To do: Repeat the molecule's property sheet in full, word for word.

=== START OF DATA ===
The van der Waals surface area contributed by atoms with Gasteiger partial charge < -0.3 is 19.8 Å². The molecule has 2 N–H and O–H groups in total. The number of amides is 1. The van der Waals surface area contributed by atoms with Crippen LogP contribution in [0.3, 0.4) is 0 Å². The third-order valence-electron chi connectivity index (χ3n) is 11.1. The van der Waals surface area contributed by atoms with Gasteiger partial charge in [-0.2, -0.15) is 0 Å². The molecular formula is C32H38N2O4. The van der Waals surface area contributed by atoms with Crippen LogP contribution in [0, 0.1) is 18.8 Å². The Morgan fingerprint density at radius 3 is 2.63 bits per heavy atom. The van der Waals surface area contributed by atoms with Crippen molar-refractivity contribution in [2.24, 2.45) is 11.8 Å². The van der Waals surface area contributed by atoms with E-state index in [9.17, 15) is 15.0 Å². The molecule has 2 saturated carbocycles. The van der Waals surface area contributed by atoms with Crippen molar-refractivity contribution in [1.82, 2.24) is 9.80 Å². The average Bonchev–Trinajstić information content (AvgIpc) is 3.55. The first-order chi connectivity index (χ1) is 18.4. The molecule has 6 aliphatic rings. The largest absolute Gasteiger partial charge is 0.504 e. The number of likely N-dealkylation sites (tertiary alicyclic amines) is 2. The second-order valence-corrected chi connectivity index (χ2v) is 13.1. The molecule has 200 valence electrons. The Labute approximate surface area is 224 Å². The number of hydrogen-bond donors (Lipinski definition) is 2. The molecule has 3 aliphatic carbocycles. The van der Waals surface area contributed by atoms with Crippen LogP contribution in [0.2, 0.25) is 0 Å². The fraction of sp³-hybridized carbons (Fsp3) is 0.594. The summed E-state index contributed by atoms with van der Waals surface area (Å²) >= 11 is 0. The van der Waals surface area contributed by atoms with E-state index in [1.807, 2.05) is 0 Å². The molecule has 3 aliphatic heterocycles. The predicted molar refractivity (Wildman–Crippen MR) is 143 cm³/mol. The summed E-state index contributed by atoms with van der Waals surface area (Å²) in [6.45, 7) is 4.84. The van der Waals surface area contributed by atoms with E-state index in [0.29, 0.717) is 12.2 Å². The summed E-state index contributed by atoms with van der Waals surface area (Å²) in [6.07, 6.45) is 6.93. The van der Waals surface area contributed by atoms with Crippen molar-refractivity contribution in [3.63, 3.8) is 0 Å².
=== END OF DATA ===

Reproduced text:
The van der Waals surface area contributed by atoms with Gasteiger partial charge < -0.3 is 19.8 Å². The molecule has 2 N–H and O–H groups in total. The number of amides is 1. The van der Waals surface area contributed by atoms with Crippen LogP contribution in [0.3, 0.4) is 0 Å². The third-order valence-electron chi connectivity index (χ3n) is 11.1. The van der Waals surface area contributed by atoms with Gasteiger partial charge in [-0.2, -0.15) is 0 Å². The molecular formula is C32H38N2O4. The van der Waals surface area contributed by atoms with Crippen LogP contribution in [0, 0.1) is 18.8 Å². The Morgan fingerprint density at radius 3 is 2.63 bits per heavy atom. The van der Waals surface area contributed by atoms with Crippen molar-refractivity contribution in [2.24, 2.45) is 11.8 Å². The van der Waals surface area contributed by atoms with E-state index in [9.17, 15) is 15.0 Å². The molecule has 2 saturated carbocycles. The van der Waals surface area contributed by atoms with Crippen molar-refractivity contribution in [1.82, 2.24) is 9.80 Å². The average Bonchev–Trinajstić information content (AvgIpc) is 3.55. The first-order chi connectivity index (χ1) is 18.4. The molecule has 6 aliphatic rings. The largest absolute Gasteiger partial charge is 0.504 e. The number of likely N-dealkylation sites (tertiary alicyclic amines) is 2. The second-order valence-corrected chi connectivity index (χ2v) is 13.1. The molecule has 200 valence electrons. The Labute approximate surface area is 224 Å². The number of hydrogen-bond donors (Lipinski definition) is 2. The molecule has 3 aliphatic carbocycles. The van der Waals surface area contributed by atoms with Crippen LogP contribution in [0.2, 0.25) is 0 Å². The fraction of sp³-hybridized carbons (Fsp3) is 0.594. The summed E-state index contributed by atoms with van der Waals surface area (Å²) >= 11 is 0. The van der Waals surface area contributed by atoms with E-state index in [1.807, 2.05) is 0 Å². The molecule has 3 aliphatic heterocycles. The predicted molar refractivity (Wildman–Crippen MR) is 143 cm³/mol. The summed E-state index contributed by atoms with van der Waals surface area (Å²) in [6.45, 7) is 4.84. The van der Waals surface area contributed by atoms with E-state index in [0.29, 0.717) is 12.2 Å². The summed E-state index contributed by atoms with van der Waals surface area (Å²) in [6.07, 6.45) is 6.93. The van der Waals surface area contributed by atoms with Crippen molar-refractivity contribution in [3.63, 3.8) is 0 Å².